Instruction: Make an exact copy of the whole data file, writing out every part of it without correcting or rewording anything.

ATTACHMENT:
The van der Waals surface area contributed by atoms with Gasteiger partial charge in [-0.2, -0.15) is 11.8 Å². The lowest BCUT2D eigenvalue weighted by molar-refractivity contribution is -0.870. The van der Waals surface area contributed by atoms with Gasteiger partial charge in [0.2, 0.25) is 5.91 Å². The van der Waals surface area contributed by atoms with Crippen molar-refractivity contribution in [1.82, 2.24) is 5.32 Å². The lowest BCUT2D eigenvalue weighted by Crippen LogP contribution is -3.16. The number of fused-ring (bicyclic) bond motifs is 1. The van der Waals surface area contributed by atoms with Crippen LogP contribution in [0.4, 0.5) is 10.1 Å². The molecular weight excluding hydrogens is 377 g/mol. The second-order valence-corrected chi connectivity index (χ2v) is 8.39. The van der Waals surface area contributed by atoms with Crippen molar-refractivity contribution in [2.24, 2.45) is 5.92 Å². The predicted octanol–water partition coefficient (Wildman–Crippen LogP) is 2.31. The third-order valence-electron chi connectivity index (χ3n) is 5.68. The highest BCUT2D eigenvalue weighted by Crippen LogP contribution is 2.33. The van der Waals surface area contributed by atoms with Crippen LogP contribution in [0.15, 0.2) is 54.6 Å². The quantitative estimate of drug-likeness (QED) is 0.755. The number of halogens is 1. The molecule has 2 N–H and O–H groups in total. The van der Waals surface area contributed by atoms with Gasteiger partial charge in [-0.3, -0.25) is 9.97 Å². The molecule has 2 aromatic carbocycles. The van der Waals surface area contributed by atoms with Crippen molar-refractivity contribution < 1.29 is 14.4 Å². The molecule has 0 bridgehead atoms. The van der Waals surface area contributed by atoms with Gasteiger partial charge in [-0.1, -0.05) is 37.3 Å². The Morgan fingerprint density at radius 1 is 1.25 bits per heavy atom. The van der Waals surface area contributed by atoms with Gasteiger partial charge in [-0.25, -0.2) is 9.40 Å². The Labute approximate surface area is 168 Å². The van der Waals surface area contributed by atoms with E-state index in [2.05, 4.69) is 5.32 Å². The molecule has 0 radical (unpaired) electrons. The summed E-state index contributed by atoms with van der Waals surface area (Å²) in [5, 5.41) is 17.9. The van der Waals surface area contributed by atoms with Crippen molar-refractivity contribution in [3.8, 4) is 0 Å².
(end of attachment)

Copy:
The van der Waals surface area contributed by atoms with Gasteiger partial charge in [-0.2, -0.15) is 11.8 Å². The lowest BCUT2D eigenvalue weighted by molar-refractivity contribution is -0.870. The van der Waals surface area contributed by atoms with Gasteiger partial charge in [0.2, 0.25) is 5.91 Å². The van der Waals surface area contributed by atoms with Crippen molar-refractivity contribution in [1.82, 2.24) is 5.32 Å². The lowest BCUT2D eigenvalue weighted by Crippen LogP contribution is -3.16. The number of fused-ring (bicyclic) bond motifs is 1. The van der Waals surface area contributed by atoms with Crippen LogP contribution in [0.4, 0.5) is 10.1 Å². The molecular weight excluding hydrogens is 377 g/mol. The second-order valence-corrected chi connectivity index (χ2v) is 8.39. The van der Waals surface area contributed by atoms with Crippen molar-refractivity contribution in [2.24, 2.45) is 5.92 Å². The predicted octanol–water partition coefficient (Wildman–Crippen LogP) is 2.31. The third-order valence-electron chi connectivity index (χ3n) is 5.68. The highest BCUT2D eigenvalue weighted by Crippen LogP contribution is 2.33. The van der Waals surface area contributed by atoms with Crippen LogP contribution in [0.15, 0.2) is 54.6 Å². The quantitative estimate of drug-likeness (QED) is 0.755. The number of halogens is 1. The molecule has 2 N–H and O–H groups in total. The van der Waals surface area contributed by atoms with Gasteiger partial charge in [-0.3, -0.25) is 9.97 Å². The molecule has 2 aromatic carbocycles. The van der Waals surface area contributed by atoms with Crippen molar-refractivity contribution < 1.29 is 14.4 Å². The molecule has 0 bridgehead atoms. The van der Waals surface area contributed by atoms with Gasteiger partial charge in [-0.1, -0.05) is 37.3 Å². The Morgan fingerprint density at radius 1 is 1.25 bits per heavy atom. The van der Waals surface area contributed by atoms with Gasteiger partial charge in [-0.25, -0.2) is 9.40 Å². The Labute approximate surface area is 168 Å². The van der Waals surface area contributed by atoms with E-state index in [2.05, 4.69) is 5.32 Å². The molecule has 0 radical (unpaired) electrons. The summed E-state index contributed by atoms with van der Waals surface area (Å²) in [5, 5.41) is 17.9. The van der Waals surface area contributed by atoms with Crippen molar-refractivity contribution in [3.8, 4) is 0 Å².